by Martin Murie
(Swans - July 3, 2006) It was a good conference; poets and scholars and teachers gathered to honor Rachel Carson and Henry Thoreau, the fourth such gathering organized by NEW-CUE (Nature and Environmental Writers -- College and University Educators) at Boothbay Harbor, Maine. We listened to each other, found loopholes in environmental discourse that allowed history and grassroots struggles to enter; we were well fed and the organization of events was superb and the weather near perfect.
But there was a dark presence there that had to be pushed back. We're good at that, we humans; it's one of our survival skills. But that presence was right there in the place itself inside a gated community, a luxurious inn, discreetly voracious in its consumption of the world's substance, sublimely indifferent to its fantastic dependence on masses of material, embodied labor, drawn recklessly from around the world, our planet, our one and only homeland no longer secure.
Maybe we were a little like bears, lean from a long winter enjoying a calm meadow of quiet controversy. Words and hands and expressions making language, a good way to enter summer. It ended and we all went back to basic American routine: traffic and sprawl. Traffic and Sprawl, a way of life: guarded family headquarters connected by highways and streets to work and consumption emporiums by way of individual vehicle ownership, individual vehicle enclosure. An American Tragedy. I think it merits such a high sounding title because we pay a very high price. It crept upon us, we adapted; that very act trapped us into accepting these truly fantastic extremities of individual privacy as the way things inevitably are and the way they will be. The price? Cities near death, a huge proportion of citizens overburdened by debt, maintenance and protection of property and, above all, alienation from neighbors, from communal give and take. We struggle to stay sane in a dog-eat-dog world conditioned by TV "reality" shows and condemned to believe Pogo's aphorism: "We have met the enemy and he is us."
Yes, but not quite. Consideration and skill, even empathy, are still alive on the highways and clogged streets of our land. We need to notice that marvel. Stressed toward the breaking point, yet sociability and common sense die hard. We are not dead yet, and the enemy is not us.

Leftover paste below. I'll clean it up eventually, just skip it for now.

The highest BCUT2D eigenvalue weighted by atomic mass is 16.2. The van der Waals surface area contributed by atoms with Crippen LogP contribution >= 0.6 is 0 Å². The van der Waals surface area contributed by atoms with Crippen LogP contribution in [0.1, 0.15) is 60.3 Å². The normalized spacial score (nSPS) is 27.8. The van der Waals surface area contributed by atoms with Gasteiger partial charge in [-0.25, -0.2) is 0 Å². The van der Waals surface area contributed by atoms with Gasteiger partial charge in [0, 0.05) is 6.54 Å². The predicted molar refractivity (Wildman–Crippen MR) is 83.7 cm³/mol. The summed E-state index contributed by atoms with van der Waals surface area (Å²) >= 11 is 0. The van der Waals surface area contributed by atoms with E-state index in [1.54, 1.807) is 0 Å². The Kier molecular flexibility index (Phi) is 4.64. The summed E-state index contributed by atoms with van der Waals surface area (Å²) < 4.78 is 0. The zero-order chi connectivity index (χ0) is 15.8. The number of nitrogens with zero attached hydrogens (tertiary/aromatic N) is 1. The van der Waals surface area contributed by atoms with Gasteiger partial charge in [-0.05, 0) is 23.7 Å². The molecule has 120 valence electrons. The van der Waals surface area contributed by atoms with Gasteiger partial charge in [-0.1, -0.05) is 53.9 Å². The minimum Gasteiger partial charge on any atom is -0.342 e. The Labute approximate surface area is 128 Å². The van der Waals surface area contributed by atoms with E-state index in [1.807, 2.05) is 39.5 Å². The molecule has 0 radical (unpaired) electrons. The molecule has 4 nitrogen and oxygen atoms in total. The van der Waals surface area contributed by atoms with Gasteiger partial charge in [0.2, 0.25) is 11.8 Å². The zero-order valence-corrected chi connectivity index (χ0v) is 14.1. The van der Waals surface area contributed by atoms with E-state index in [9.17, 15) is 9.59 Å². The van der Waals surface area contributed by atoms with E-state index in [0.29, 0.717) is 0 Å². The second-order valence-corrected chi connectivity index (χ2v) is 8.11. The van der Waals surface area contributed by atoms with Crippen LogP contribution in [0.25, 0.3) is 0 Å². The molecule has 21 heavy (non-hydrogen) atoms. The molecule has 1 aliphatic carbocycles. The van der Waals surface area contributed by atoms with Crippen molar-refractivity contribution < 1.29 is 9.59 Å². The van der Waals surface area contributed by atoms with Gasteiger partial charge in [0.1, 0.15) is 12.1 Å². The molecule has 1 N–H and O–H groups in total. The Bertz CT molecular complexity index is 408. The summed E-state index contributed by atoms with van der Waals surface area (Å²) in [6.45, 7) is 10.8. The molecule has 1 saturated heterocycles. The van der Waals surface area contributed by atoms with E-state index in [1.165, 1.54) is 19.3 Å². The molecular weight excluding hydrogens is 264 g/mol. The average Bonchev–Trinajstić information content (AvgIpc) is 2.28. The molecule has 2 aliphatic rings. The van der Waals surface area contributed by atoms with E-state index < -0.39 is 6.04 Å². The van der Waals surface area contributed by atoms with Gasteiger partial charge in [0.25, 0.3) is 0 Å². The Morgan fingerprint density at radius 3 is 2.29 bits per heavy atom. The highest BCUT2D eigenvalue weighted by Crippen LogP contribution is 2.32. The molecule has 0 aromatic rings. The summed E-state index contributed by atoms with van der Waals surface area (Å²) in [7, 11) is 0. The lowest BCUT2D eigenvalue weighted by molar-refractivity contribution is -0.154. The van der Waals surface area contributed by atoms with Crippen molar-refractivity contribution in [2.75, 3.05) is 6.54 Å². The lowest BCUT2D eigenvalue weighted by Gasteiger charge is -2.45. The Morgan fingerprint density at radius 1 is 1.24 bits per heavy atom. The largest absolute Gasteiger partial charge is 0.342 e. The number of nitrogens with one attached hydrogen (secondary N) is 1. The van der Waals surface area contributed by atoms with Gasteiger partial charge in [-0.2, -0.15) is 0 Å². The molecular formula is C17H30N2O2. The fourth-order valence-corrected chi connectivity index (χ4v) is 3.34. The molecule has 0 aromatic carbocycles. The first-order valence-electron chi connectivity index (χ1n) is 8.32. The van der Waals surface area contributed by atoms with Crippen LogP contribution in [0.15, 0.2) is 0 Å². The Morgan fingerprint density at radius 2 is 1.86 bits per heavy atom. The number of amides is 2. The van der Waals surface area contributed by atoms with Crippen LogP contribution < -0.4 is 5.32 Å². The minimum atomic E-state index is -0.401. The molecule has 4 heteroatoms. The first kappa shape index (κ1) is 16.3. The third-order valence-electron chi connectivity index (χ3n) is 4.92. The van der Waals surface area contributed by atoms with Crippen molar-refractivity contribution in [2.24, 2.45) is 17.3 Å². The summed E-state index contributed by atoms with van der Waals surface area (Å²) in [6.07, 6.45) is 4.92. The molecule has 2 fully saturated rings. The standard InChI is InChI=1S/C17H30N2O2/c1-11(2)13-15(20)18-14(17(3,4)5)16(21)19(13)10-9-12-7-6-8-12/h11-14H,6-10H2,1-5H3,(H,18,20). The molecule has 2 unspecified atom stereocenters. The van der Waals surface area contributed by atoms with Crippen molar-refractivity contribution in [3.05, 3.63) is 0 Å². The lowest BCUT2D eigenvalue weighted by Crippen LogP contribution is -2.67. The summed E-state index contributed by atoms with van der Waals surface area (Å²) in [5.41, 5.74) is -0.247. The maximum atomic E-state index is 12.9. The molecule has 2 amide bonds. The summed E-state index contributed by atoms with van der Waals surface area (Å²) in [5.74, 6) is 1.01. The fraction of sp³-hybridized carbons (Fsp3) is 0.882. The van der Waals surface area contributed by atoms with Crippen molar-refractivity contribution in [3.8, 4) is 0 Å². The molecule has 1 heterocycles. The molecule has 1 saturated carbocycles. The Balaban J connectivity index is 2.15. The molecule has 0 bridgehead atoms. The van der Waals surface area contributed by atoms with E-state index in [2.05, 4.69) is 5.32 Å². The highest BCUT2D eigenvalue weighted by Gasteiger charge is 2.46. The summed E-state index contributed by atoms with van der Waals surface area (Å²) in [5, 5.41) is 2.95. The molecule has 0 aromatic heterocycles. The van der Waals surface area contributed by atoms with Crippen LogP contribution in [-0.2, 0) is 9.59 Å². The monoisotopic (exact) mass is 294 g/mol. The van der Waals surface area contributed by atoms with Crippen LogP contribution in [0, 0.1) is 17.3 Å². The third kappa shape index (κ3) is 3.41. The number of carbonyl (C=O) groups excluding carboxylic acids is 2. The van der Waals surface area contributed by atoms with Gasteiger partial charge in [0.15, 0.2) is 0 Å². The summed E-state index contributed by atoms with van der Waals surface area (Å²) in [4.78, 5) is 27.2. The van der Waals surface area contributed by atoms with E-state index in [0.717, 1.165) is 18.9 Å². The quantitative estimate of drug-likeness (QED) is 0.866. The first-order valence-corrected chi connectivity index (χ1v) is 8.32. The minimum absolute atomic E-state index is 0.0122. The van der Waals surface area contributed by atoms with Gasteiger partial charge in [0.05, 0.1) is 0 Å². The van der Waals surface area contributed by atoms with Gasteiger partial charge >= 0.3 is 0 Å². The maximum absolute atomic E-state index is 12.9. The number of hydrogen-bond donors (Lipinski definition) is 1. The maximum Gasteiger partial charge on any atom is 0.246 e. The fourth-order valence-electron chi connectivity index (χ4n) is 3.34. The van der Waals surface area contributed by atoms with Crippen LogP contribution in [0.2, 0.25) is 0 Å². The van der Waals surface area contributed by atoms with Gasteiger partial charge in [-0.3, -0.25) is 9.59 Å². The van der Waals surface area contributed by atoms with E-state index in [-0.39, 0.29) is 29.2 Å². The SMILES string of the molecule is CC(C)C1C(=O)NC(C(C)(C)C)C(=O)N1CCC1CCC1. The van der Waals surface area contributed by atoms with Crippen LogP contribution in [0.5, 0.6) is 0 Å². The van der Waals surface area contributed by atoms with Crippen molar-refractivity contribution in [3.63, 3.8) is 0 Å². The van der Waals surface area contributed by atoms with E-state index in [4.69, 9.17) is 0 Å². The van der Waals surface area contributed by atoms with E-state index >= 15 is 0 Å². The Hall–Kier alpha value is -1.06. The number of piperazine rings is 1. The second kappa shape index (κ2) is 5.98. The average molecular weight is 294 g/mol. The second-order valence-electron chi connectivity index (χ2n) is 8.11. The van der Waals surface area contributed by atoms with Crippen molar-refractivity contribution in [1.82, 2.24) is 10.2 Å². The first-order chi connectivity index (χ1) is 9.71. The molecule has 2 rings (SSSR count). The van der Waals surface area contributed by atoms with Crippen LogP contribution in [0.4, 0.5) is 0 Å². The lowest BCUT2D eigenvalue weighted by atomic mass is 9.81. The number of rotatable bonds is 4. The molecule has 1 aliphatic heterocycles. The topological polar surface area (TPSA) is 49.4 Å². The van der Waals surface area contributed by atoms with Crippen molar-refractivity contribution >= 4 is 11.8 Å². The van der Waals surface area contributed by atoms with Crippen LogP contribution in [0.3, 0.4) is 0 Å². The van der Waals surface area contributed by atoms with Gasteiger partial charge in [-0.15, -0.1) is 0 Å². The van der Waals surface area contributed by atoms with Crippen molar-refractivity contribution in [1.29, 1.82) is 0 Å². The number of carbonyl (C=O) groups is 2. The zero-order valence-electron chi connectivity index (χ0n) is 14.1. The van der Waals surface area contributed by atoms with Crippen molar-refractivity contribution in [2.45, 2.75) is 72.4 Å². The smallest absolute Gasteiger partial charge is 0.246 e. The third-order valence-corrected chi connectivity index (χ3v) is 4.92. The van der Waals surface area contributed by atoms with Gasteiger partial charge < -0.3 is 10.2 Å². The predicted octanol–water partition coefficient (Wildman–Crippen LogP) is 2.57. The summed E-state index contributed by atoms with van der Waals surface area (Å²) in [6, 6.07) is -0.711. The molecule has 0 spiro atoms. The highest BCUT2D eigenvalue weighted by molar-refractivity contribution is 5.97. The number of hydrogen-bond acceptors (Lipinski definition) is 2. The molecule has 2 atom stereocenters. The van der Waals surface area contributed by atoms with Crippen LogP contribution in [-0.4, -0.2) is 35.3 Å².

In Walpole, New Hampshire, on the way home, I stood in morning light listening to two red-eyed vireos talking to each other, both of them hidden in a mighty mass of century-old maple foliage. One bird would give its spiel and as soon as it stopped the other began. Back and forth. Males contesting territory? Maybe, but for a human recently emerged from close confinement in a troublesome vehicle it was a somewhat musical jolt into another world, a pleasing reminder that there are many, many realms of existence not our own. We don't own them. We don't own any of The Others. Consider Mexican wolves, Canis lupus baileyi, a subspecies rated as the most endangered mammal in the world. The latest census estimates that there are now about 35 adult wolves at large in the wilds of New Mexico/Arizona, plus an unknown number of this year's pups (Center for Biological Diversity, June 2000.) The federal Fish and Wildlife Service, legal "managers" of the Endangered Species Act (ESA), has been alternately releasing and then re-trapping wolves or killing them, whenever they harass or kill livestock. There is a huge data set documenting failure of Fish and Wildlife to vigorously carry out the mandates of the ESA. If we cut through the complexities of political and economic factors, it is painfully obvious that the ESA itself comes up against another legal priority: private property and private property rights that also have a powerful mythology, an aura of "don't tread on me" that intimidates all of us, especially politicians. "Nobody's going to tell me what to do on my own property" is not an American Wild West credo; it was imported from the east on the coattails of Manifest Destiny. One consequence is the artful wordsmithing by lawyers who can twist just about any move by government, local, state or national, to show that the move is a "takings" act. Politicians and government functionaries are all expertly aware of this; it forms a substantial part of their timidity.